More articles from Ecology, The Environment and Conservation:

nachricht Invasive Insects Cost the World Billions Per Year
04.10.2016 | University of Adelaide

nachricht Malaysia's unique freshwater mussels in danger
27.09.2016 | The University of Nottingham Malaysia Campus

All articles from Ecology, The Environment and Conservation >>>

The most recent press releases about innovation >>>

Die letzten 5 Focus-News des innovations-reports im Überblick:

Im Focus: Light-driven atomic rotations excite magnetic waves

Terahertz excitation of selected crystal vibrations leads to an effective magnetic field that drives coherent spin motion

Controlling functional properties by light is one of the grand goals in modern condensed matter physics and materials science. A new study now demonstrates how...

Im Focus: New 3-D wiring technique brings scalable quantum computers closer to reality

Researchers from the Institute for Quantum Computing (IQC) at the University of Waterloo led the development of a new extensible wiring technique capable of controlling superconducting quantum bits, representing a significant step towards to the realization of a scalable quantum computer.

"The quantum socket is a wiring method that uses three-dimensional wires based on spring-loaded pins to address individual qubits," said Jeremy Béjanin, a PhD...

Im Focus: Scientists develop a semiconductor nanocomposite material that moves in response to light

In a paper in Scientific Reports, a research team at Worcester Polytechnic Institute describes a novel light-activated phenomenon that could become the basis for applications as diverse as microscopic robotic grippers and more efficient solar cells.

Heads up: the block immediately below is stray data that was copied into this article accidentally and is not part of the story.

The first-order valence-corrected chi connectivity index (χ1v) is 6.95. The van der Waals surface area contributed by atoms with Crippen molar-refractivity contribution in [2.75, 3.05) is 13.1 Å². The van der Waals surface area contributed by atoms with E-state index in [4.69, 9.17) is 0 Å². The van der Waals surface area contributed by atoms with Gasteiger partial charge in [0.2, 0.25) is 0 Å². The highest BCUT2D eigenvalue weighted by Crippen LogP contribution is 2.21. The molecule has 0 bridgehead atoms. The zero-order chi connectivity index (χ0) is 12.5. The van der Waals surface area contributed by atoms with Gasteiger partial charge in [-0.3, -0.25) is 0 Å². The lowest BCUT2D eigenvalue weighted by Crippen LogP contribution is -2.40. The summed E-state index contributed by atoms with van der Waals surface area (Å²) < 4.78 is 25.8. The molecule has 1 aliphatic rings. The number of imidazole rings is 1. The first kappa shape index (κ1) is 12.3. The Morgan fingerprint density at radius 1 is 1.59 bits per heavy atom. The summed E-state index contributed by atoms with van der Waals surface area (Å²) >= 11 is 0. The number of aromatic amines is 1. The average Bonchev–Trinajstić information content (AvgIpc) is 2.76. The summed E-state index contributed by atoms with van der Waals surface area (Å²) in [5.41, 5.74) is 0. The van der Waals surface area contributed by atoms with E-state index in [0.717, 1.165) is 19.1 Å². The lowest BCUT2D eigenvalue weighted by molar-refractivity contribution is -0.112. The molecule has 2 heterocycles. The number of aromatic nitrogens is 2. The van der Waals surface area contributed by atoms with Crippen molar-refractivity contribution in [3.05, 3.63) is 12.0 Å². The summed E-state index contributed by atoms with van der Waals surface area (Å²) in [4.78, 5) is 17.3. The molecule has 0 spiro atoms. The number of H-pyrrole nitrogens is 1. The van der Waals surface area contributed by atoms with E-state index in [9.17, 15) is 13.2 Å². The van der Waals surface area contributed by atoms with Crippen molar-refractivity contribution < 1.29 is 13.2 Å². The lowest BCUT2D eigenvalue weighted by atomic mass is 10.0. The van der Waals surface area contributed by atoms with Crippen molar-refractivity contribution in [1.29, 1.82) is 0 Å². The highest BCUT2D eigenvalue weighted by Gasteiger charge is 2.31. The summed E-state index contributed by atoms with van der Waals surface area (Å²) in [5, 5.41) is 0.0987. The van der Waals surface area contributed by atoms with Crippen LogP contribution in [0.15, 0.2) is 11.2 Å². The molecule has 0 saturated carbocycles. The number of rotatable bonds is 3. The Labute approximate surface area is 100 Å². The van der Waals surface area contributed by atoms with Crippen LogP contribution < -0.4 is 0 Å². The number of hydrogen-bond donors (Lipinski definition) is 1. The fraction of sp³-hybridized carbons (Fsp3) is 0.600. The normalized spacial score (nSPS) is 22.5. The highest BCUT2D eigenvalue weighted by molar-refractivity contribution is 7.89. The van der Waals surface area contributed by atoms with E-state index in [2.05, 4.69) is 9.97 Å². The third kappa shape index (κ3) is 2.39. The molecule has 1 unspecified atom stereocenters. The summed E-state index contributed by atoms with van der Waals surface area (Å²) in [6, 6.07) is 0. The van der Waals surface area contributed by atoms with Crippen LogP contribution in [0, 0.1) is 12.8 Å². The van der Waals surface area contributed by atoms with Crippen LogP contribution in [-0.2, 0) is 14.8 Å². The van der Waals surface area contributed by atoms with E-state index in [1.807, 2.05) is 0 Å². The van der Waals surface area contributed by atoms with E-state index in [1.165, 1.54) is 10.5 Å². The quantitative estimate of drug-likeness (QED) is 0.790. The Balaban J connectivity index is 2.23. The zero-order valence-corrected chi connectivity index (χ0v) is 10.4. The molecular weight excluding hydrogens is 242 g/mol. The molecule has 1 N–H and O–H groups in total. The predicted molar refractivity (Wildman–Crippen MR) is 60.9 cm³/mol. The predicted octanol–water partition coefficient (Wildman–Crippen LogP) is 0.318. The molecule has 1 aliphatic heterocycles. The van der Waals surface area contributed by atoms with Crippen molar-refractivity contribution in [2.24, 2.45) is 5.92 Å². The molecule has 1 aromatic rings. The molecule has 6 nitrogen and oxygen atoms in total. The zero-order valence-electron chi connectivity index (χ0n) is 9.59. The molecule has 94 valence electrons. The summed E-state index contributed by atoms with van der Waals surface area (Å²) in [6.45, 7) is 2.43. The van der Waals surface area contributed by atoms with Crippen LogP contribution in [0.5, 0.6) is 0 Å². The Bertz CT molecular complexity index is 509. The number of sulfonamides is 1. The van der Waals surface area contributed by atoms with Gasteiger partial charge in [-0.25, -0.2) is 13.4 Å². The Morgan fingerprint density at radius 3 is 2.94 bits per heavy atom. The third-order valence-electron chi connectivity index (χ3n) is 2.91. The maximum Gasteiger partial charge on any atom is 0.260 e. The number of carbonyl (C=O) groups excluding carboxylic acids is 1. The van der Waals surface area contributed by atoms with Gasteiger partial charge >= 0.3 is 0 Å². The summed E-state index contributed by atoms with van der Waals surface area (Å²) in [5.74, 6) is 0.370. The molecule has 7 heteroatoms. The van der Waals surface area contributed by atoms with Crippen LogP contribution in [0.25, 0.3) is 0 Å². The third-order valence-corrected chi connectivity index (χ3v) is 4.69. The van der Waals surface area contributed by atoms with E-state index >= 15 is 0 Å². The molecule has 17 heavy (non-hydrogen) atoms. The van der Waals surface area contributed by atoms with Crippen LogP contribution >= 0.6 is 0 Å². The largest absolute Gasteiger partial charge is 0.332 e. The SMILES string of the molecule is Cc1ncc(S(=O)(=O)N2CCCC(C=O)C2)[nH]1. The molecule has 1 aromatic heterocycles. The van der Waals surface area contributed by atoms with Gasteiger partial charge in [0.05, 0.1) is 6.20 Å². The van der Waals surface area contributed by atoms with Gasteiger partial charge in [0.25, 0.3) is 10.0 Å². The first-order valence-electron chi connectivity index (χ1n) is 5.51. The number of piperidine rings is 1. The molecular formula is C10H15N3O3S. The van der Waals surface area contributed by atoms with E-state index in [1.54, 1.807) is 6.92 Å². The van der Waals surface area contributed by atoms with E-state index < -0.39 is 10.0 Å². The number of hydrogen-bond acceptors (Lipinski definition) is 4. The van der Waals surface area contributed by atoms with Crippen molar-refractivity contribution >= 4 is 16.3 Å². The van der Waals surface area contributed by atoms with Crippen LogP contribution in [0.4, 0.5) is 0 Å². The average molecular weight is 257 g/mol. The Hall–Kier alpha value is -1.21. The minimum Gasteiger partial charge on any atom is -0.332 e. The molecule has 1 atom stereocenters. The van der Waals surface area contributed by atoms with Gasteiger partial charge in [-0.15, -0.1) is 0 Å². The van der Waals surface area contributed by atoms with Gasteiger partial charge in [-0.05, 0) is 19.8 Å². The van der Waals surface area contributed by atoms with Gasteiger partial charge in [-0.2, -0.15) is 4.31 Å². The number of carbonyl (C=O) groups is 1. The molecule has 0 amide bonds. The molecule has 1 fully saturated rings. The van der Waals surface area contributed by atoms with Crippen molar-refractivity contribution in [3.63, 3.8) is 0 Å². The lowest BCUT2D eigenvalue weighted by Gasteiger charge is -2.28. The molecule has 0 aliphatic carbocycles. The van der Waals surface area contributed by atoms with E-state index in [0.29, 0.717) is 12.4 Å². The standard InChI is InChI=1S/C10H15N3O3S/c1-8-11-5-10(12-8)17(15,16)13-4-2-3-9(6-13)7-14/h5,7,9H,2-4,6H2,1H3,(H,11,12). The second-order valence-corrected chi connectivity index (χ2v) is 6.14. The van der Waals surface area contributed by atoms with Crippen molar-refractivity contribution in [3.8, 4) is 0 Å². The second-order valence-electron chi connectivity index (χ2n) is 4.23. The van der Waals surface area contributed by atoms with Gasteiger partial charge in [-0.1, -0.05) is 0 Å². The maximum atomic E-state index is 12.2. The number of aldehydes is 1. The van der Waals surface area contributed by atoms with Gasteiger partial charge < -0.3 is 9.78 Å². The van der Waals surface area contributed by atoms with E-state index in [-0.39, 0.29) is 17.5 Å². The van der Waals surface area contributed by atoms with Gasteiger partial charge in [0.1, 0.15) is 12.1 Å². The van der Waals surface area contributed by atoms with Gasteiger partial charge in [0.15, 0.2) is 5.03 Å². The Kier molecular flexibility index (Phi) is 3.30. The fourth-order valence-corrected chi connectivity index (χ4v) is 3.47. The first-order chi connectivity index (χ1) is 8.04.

A research team at Worcester Polytechnic Institute (WPI) has developed a revolutionary, light-activated semiconductor nanocomposite material that can be used...

Im Focus: Diamonds aren't forever: Sandia, Harvard team create first quantum computer bridge

By forcefully embedding two silicon atoms in a diamond matrix, Sandia researchers have demonstrated for the first time on a single chip all the components needed to create a quantum bridge to link quantum computers together.

"People have already built small quantum computers," says Sandia researcher Ryan Camacho. "Maybe the first useful one won't be a single giant quantum computer...

Im Focus: New Products - Highlights of COMPAMED 2016

COMPAMED has become the leading international marketplace for suppliers of medical manufacturing. The trade fair, which takes place every November and is co-located to MEDICA in Dusseldorf, has been steadily growing over the past years and shows that medical technology remains a rapidly growing market.

In 2016, the joint pavilion by the IVAM Microtechnology Network, the Product Market “High-tech for Medical Devices”, will be located in Hall 8a again and will...

All Focus news of the innovation-report >>>



Event News

#IC2S2: When Social Science meets Computer Science - GESIS will host the IC2S2 conference 2017

14.10.2016 | Event News

Agricultural Trade Developments and Potentials in Central Asia and the South Caucasus

14.10.2016 | Event News

World Health Summit – Day Three: A Call to Action

12.10.2016 | Event News

Latest News

Oasis of life in the ice-covered central Arctic

24.10.2016 | Earth Sciences

‘Farming’ bacteria to boost growth in the oceans

24.10.2016 | Life Sciences

Light-driven atomic rotations excite magnetic waves

24.10.2016 | Physics and Astronomy

More VideoLinks >>>